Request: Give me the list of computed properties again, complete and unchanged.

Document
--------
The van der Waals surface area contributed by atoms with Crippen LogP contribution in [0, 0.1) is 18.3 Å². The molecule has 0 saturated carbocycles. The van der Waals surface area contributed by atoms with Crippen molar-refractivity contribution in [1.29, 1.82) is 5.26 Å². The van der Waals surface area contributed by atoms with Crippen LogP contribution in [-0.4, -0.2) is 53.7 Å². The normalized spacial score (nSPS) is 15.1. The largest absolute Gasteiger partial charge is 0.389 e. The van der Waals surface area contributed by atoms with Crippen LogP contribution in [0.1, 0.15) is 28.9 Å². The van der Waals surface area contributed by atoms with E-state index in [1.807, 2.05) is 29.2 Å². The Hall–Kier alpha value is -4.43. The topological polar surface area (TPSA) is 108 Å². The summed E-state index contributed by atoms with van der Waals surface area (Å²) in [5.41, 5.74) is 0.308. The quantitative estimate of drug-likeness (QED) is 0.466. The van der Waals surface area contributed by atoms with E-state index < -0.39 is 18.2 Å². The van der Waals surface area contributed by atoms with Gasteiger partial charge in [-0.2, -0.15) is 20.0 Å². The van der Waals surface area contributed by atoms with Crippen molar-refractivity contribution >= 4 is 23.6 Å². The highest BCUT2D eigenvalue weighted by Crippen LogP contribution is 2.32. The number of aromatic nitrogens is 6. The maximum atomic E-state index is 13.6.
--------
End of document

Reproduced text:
The van der Waals surface area contributed by atoms with Crippen LogP contribution in [0, 0.1) is 18.3 Å². The molecule has 0 saturated carbocycles. The van der Waals surface area contributed by atoms with Crippen molar-refractivity contribution in [1.29, 1.82) is 5.26 Å². The van der Waals surface area contributed by atoms with Crippen LogP contribution in [-0.4, -0.2) is 53.7 Å². The normalized spacial score (nSPS) is 15.1. The largest absolute Gasteiger partial charge is 0.389 e. The van der Waals surface area contributed by atoms with Crippen LogP contribution in [0.1, 0.15) is 28.9 Å². The van der Waals surface area contributed by atoms with E-state index in [1.807, 2.05) is 29.2 Å². The Hall–Kier alpha value is -4.43. The topological polar surface area (TPSA) is 108 Å². The summed E-state index contributed by atoms with van der Waals surface area (Å²) in [5.41, 5.74) is 0.308. The quantitative estimate of drug-likeness (QED) is 0.466. The van der Waals surface area contributed by atoms with E-state index < -0.39 is 18.2 Å². The van der Waals surface area contributed by atoms with Gasteiger partial charge in [-0.2, -0.15) is 20.0 Å². The van der Waals surface area contributed by atoms with Crippen molar-refractivity contribution >= 4 is 23.6 Å². The highest BCUT2D eigenvalue weighted by Crippen LogP contribution is 2.32. The number of aromatic nitrogens is 6. The maximum atomic E-state index is 13.6.